In an election cycle the one thing that we can’t get away from is polls. We love them because they are the guiding facts to our political conversations. Whenever a politician has a great talking point, a career-ending gaffe or just an average day, we are immediately drawn to how that action affects their standings. But does it really matter what the poll is measuring, since the next day it could reflect something totally different, and often does? Why do we rely on polls so much if they’re that volatile? Are they trustworthy enough to merit our attention?
At the New York Times, Frank Bruni wrote an editorial examining “Our Insane Addiction to Polls.” In it he quotes Ralph Reed, a Republican strategist, who noted that “there seems to be an inverse relationship between the preponderance of polling and the reliability of polling.” Reed is on to something here that bears further implications on media coverage and how the average voter perceives a candidate.
This polling phenomena has a long history, but it has taken on a special significance within 2016. Indeed, the Republican front-runner, Donald Trump touts his poll numbers as though they were Scripture. It is his justification for rash statements and odd positions. It is the media’s justification for giving him more airtime. Finally, it is the voter’s justification for voting for him, because “he is the only viable candidate.”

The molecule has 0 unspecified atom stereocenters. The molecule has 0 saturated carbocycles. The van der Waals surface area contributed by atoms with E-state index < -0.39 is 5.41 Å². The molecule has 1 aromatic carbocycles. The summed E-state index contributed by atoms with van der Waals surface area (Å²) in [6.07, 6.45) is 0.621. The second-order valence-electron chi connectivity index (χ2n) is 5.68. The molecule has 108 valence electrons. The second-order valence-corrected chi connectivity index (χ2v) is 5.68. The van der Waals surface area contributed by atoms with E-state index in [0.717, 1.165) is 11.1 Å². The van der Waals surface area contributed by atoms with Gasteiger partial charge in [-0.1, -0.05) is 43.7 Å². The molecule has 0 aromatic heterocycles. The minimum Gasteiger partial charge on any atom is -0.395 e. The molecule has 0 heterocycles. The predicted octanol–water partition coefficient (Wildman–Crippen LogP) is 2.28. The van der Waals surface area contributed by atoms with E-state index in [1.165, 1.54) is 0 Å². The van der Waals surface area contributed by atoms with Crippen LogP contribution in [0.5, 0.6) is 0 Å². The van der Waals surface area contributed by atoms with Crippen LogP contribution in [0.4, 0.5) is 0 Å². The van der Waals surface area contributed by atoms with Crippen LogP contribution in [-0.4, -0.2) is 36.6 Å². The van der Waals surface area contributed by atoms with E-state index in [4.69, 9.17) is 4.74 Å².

The truth-seekers one last hope is that pollsters are beginning to realize the radical shift in their industry. Mollyann Brodie, the president of the American Association for Public Opinion Research, states “it’s no secret that the polling industry is in transition” and that its history is one of “transition and innovation.” Surely, the technological revolution of the last 50 years is evidence enough of this. Yet, even with all of this technology, she and other pollsters interviewed by Steven Shepard at Politico cautioned against making any premature pronouncements based on polls.
So, the takeaway is yes, polls are fine but we ought not view them as what defines our voting habits. We need to remember that all of this poll-talk that Trump, the media and our culture at large touts needs to be taken with a grain of salt. Supporting a candidate simply because they are “viable” or “doing well” is not what voting is all about; getting informed and looking at a candidate’s record and rhetoric is.